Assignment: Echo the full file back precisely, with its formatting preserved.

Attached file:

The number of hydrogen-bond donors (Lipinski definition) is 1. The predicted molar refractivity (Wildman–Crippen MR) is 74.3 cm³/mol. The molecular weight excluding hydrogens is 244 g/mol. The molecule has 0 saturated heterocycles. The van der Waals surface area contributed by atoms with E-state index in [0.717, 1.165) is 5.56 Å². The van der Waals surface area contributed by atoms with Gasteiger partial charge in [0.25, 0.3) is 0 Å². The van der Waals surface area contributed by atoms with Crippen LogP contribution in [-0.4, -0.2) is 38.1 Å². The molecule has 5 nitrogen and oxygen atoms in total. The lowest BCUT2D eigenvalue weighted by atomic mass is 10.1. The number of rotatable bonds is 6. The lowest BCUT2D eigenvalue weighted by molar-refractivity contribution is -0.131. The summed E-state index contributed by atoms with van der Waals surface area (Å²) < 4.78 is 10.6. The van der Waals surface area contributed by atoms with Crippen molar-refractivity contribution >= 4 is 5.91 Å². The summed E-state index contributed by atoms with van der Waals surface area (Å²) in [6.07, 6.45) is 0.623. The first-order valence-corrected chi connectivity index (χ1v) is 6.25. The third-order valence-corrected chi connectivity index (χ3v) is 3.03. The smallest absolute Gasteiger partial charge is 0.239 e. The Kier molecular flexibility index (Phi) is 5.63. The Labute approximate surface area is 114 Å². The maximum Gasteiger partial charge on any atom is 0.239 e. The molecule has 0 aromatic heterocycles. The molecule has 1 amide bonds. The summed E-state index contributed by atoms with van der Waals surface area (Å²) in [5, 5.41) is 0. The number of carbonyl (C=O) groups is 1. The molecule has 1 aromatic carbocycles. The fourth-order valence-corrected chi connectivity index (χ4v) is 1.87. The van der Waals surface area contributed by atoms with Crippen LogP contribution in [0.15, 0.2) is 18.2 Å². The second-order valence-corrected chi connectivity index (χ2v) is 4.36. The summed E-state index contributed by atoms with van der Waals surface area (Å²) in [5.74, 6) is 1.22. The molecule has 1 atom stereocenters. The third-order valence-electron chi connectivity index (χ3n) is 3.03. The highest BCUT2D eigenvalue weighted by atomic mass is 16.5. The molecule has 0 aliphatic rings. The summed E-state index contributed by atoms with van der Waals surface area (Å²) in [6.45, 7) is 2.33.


The number of hydrogen-bond donors (Lipinski definition) is 1. The predicted molar refractivity (Wildman–Crippen MR) is 74.3 cm³/mol. The molecular weight excluding hydrogens is 244 g/mol. The molecule has 0 saturated heterocycles. The van der Waals surface area contributed by atoms with E-state index in [0.717, 1.165) is 5.56 Å². The van der Waals surface area contributed by atoms with Gasteiger partial charge in [0.25, 0.3) is 0 Å². The van der Waals surface area contributed by atoms with Crippen LogP contribution in [-0.4, -0.2) is 38.1 Å². The molecule has 5 nitrogen and oxygen atoms in total. The lowest BCUT2D eigenvalue weighted by atomic mass is 10.1. The number of rotatable bonds is 6. The lowest BCUT2D eigenvalue weighted by molar-refractivity contribution is -0.131. The summed E-state index contributed by atoms with van der Waals surface area (Å²) < 4.78 is 10.6. The van der Waals surface area contributed by atoms with Crippen molar-refractivity contribution >= 4 is 5.91 Å². The summed E-state index contributed by atoms with van der Waals surface area (Å²) in [6.07, 6.45) is 0.623. The first-order valence-corrected chi connectivity index (χ1v) is 6.25. The third-order valence-corrected chi connectivity index (χ3v) is 3.03. The smallest absolute Gasteiger partial charge is 0.239 e. The Kier molecular flexibility index (Phi) is 5.63. The Labute approximate surface area is 114 Å². The maximum Gasteiger partial charge on any atom is 0.239 e. The molecule has 0 aromatic heterocycles. The molecule has 1 amide bonds. The summed E-state index contributed by atoms with van der Waals surface area (Å²) in [5, 5.41) is 0. The number of carbonyl (C=O) groups is 1. The molecule has 1 aromatic carbocycles. The fourth-order valence-corrected chi connectivity index (χ4v) is 1.87. The van der Waals surface area contributed by atoms with Crippen LogP contribution in [0.15, 0.2) is 18.2 Å². The second-order valence-corrected chi connectivity index (χ2v) is 4.36. The summed E-state index contributed by atoms with van der Waals surface area (Å²) in [5.74, 6) is 1.22. The molecule has 1 atom stereocenters. The third-order valence-electron chi connectivity index (χ3n) is 3.03. The highest BCUT2D eigenvalue weighted by atomic mass is 16.5. The molecule has 0 aliphatic rings. The summed E-state index contributed by atoms with van der Waals surface area (Å²) in [6.45, 7) is 2.33.